This book was super cute! Like 40 years ago, a couple from New Zealand got married and then did their OE in the UK. But instead of just taking a shit home, they bought a Bug and drove it home. And this book was about recreating that, as old people, in the same car! It was definitely an interesting read, but probably my least favourite thing about it was the Dude’s need for media attention regarding it. It was like, they were driving through some pretty rough countries and having the media attention on them was both good and bad. The Girl definitely had a better outlook on it, but unfortunately, it was the Dude who did all the talking. I liked how they inter-spliced it with memories of the olden days. Good read for travelers, especially since they were ending in Australia, even though they were from New Zealand. Plus throw in the UK, and I have been to all those places! (Except everywhere in-between, almost).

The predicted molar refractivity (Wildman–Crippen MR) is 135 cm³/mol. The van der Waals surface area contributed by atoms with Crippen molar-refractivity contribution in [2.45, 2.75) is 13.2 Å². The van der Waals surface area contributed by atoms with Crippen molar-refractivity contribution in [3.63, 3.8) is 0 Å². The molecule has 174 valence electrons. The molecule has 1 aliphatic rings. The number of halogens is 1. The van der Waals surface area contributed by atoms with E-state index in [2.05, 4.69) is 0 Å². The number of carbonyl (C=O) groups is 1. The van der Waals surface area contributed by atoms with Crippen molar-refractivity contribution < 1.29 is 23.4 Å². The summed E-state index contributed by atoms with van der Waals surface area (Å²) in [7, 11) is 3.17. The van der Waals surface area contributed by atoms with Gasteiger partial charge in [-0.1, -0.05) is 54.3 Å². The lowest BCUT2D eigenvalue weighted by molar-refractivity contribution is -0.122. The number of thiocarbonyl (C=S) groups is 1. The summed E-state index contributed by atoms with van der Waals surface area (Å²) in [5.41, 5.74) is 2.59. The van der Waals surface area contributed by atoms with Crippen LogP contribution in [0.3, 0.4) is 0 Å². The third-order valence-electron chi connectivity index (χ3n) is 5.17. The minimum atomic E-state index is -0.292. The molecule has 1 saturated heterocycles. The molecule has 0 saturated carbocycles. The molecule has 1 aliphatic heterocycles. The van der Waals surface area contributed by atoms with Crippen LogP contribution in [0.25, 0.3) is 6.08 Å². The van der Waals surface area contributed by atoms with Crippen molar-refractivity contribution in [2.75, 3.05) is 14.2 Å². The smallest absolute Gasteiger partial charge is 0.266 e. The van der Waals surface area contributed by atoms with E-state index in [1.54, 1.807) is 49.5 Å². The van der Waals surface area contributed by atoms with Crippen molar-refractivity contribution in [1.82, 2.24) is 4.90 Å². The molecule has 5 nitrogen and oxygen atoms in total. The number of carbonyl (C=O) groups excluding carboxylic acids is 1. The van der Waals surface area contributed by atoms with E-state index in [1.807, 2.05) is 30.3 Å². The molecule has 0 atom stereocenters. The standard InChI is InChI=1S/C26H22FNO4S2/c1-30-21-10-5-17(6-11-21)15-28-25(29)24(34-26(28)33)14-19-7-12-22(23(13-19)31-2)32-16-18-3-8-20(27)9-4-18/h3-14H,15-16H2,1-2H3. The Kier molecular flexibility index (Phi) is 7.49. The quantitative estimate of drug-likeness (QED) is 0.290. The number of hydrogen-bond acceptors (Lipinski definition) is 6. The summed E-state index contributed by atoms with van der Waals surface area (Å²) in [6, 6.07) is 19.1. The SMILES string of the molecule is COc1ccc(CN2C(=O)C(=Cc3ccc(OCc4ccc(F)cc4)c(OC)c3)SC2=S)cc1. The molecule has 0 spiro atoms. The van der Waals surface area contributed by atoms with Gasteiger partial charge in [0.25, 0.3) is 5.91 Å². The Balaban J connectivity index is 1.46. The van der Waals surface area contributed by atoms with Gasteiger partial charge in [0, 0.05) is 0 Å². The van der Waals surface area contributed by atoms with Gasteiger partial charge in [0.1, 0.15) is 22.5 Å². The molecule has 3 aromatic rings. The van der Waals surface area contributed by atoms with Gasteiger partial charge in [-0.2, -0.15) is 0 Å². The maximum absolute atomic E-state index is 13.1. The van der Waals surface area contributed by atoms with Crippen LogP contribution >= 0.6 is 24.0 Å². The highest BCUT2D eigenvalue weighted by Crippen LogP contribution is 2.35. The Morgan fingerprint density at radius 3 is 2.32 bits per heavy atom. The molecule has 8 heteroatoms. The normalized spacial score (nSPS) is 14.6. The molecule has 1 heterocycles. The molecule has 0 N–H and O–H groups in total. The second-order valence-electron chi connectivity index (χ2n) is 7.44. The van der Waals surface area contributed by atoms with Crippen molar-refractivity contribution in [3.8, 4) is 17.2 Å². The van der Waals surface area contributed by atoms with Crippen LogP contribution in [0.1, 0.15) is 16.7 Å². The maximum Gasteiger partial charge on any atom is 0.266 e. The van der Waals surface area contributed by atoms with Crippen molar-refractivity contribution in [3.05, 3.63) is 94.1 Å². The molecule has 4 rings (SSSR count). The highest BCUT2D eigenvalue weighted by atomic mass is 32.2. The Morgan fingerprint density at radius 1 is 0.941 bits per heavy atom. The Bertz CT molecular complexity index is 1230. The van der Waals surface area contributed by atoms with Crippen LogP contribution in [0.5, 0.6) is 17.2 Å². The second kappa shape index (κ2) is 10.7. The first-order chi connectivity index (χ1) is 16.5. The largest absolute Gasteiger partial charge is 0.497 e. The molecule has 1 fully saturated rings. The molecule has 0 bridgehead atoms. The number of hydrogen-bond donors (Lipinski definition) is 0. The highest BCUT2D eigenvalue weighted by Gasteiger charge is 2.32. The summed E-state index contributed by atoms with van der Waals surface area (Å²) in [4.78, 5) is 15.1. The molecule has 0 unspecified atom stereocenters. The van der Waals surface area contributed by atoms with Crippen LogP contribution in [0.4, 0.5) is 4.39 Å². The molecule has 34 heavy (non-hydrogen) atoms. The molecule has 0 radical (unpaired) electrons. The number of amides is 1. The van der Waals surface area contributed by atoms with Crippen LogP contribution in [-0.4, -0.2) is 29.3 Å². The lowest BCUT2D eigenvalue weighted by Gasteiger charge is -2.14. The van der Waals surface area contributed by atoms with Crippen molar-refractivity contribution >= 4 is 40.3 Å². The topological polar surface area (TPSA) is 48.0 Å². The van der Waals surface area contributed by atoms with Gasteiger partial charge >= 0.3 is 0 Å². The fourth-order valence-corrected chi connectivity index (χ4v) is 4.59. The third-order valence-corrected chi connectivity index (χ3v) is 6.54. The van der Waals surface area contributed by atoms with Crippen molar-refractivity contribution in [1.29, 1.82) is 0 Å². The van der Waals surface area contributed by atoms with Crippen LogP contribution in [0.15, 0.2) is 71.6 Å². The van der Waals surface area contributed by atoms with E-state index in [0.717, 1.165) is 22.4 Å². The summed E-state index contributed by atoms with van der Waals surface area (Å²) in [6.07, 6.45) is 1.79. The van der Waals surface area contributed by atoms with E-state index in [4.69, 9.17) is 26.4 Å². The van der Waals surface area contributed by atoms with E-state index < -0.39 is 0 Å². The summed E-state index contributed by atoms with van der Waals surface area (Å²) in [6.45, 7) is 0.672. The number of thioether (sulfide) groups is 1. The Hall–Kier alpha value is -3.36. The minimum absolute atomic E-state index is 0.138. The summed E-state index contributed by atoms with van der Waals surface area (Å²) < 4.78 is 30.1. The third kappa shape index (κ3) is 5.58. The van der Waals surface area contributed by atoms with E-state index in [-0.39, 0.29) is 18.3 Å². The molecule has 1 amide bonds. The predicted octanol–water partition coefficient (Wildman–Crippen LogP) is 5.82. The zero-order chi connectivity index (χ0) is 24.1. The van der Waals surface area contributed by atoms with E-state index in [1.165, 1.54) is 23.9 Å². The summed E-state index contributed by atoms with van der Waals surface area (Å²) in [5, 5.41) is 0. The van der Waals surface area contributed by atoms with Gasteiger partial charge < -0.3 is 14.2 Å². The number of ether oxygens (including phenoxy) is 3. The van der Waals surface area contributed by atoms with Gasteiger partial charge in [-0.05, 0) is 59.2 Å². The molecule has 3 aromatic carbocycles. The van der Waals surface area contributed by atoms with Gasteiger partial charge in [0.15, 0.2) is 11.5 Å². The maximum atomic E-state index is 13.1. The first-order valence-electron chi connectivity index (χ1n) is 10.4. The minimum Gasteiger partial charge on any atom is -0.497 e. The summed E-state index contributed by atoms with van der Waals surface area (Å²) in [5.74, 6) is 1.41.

I love this author, so of course, I had to pick this title up. It was about a British guy who drove across the US by not using anything that had to do with chains and big corps when it came to his car, gas, eating and lodging to see if he could do it. It was a really interesting read and funny too. Prob. the only downside of this story was that he had a deal with some production company, so essentially, they owned the rights to the trip, which I thought defeated the whole purpose. Plus, since they were financing the project, he had nearly unlimited time and money to dick around with, which is why chains exist in the first place, to make things cheap for the rest of us! As with all books, about 2/3 of the way through there was some drama, that was kind of lame and of course everything worked out. All these types of books run the same pattern. A good travel read.